Fred Keeley, 72, was diagnosed with transient global amnesia after he was rushed to Dominican Hospital on Thursday. Hospital documents provided to Lookout say the condition lasts only 24 hours and does not affect other brain functions. Keeley is set to be sworn in Tuesday as Santa Cruz’s first directly elected four-year mayor.
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The last thing Fred Keeley, Santa Cruz’s mayor-elect due to be sworn in next week, says he remembers about Thursday afternoon is walking planning commissioner Andy Schiffrin to his bicycle after a meeting at his Market Street home. Three hours later, Keeley woke up in a bed at Dominican Hospital, repeatedly asking where he was and how he got there.
Keeley doesn’t remember what happened in that three-hour window, and the doctors at Dominican Hospital told him he likely never will. Barbara Keeley, Keeley’s wife, says she received an agitated call from her husband around 3 p.m. that day, telling her to come home. She found Keeley half-slumped over the bed. At about 3:30 p.m., an ambulance arrived and rushed the 72-year-old mayor-elect to the hospital, where he underwent a CT scan, MRI and other tests.
Keeley was diagnosed with transient global amnesia, according to official hospital records he shared with Lookout. Those records state transient global amnesia is a “sudden and temporary loss of memory” and it “does not last longer than 24 hours.” Dominican Hospital did not return Lookout’s requests to verify the documents.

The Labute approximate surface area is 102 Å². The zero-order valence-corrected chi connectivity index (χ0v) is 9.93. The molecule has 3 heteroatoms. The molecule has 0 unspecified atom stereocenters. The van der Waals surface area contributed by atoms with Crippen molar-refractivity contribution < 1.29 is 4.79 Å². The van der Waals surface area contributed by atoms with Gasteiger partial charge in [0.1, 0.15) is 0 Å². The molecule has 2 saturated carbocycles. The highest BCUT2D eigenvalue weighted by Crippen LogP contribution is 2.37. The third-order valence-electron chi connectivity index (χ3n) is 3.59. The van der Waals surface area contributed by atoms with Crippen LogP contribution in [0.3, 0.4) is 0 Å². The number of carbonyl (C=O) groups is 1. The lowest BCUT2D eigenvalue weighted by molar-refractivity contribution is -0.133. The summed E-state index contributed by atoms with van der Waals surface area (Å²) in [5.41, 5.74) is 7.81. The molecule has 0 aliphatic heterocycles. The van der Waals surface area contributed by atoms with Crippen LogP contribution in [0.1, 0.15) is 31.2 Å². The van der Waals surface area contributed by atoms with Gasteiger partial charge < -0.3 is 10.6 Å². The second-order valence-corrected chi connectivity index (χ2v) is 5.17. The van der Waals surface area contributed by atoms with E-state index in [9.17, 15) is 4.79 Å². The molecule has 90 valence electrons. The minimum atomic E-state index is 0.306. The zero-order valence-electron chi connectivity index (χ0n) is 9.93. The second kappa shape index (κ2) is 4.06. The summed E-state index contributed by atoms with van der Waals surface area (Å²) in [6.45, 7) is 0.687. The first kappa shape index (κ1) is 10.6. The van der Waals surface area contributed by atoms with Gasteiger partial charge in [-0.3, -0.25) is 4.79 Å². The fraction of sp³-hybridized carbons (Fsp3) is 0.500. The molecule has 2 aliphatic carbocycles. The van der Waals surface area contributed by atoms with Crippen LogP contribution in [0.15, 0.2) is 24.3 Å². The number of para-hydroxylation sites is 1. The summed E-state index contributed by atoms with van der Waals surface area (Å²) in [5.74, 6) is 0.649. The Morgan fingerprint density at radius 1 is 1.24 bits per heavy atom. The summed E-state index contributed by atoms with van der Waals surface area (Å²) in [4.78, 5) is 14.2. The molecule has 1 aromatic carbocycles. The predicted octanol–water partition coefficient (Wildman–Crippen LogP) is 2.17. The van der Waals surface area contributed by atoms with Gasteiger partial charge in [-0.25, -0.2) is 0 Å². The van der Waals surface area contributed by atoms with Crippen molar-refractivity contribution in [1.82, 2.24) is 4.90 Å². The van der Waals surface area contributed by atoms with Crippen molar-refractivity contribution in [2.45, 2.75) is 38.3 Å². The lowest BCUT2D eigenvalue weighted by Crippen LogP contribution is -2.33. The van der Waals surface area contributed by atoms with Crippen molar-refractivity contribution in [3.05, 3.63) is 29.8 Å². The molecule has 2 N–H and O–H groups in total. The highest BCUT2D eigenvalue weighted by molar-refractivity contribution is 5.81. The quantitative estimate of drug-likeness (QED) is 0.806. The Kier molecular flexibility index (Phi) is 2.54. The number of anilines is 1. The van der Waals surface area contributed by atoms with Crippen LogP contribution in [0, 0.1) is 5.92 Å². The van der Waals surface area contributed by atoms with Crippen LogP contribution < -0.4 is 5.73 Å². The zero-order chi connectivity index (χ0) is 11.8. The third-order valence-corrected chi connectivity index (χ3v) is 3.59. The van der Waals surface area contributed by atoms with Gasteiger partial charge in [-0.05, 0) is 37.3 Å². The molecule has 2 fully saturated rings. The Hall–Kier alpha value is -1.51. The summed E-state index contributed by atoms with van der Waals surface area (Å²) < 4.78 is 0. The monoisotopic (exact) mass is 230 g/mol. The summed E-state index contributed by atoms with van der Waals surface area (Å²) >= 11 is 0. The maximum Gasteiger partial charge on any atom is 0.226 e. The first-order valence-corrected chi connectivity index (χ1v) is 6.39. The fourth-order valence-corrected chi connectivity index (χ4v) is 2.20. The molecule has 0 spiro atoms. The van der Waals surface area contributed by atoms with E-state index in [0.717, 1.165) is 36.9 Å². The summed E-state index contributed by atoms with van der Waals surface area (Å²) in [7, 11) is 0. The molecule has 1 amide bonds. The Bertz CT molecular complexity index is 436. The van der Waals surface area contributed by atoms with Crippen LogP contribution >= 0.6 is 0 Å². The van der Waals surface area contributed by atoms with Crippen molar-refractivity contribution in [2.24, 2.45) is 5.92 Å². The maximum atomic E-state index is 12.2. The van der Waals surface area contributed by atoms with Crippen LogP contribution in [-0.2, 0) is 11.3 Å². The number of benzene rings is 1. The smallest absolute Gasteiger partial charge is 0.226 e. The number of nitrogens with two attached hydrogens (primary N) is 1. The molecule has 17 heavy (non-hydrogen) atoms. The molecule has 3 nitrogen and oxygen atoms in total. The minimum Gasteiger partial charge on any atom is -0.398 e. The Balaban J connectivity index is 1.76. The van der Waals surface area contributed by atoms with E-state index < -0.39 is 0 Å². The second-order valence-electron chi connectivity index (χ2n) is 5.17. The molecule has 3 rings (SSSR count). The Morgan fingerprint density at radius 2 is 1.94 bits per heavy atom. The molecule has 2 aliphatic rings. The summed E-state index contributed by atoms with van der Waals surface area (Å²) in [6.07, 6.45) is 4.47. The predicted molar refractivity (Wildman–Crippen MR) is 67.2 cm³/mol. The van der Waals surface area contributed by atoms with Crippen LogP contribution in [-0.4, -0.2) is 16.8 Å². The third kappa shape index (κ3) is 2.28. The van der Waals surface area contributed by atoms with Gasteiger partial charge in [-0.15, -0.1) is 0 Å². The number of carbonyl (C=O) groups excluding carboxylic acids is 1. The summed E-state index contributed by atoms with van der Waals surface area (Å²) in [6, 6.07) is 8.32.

“I was pretty shaken up until the doctors came in and told me I was going to be OK,” Keeley said. He told Lookout he was discharged from Dominican Hospital around 11:30 p.m., and has been resting in bed since.
According to Keeley’s records, the cause of transient global amnesia is not known. However, certain activities are known to trigger it; among those listed is emotional distress, “such as receiving bad news or having a lot of stress at once.”
Keeley said he is approaching the 20th anniversary of a “severely traumatic event” he experienced. He declined to give further details, but said it has weighed heavily on his mind lately, even triggering recent nightmares.
According to medical documents, doctors ruled out other chronic, triggering diseases, such as a stroke or seizures. The hospital documents also emphasized that transient global amnesia does not affect other brain functions or make him more susceptible to future medical issues.
“One episode of transient global amnesia does not make you more likely to have a stroke, a relapse or other complications,” the documents say.
Keeley said he was given a clean bill of health ahead of his mayoral campaign. He says he did suffer a “very minor stroke” around 2009 during a party at his home. According to a 2003 article in the Santa Cruz Sentinel, Keeley had a two-week hospital stay in November 2002 “that left him several sizes thinner.” As he did in 2003, Keeley declined to offer any further details on that hospital stay or the complications that caused it.
Keeley’s consulting physician, Dr. Milan Patel, did not immediately return Lookout’s calls.
Keeley said he was expecting to take up his courtside seat next to the scoring table at the Santa Cruz Warriors game Friday night.
“There is nothing courageous about me going out tonight,” Keeley said. He will be sworn in as Santa Cruz’s first directly elected four-year term mayor Tuesday.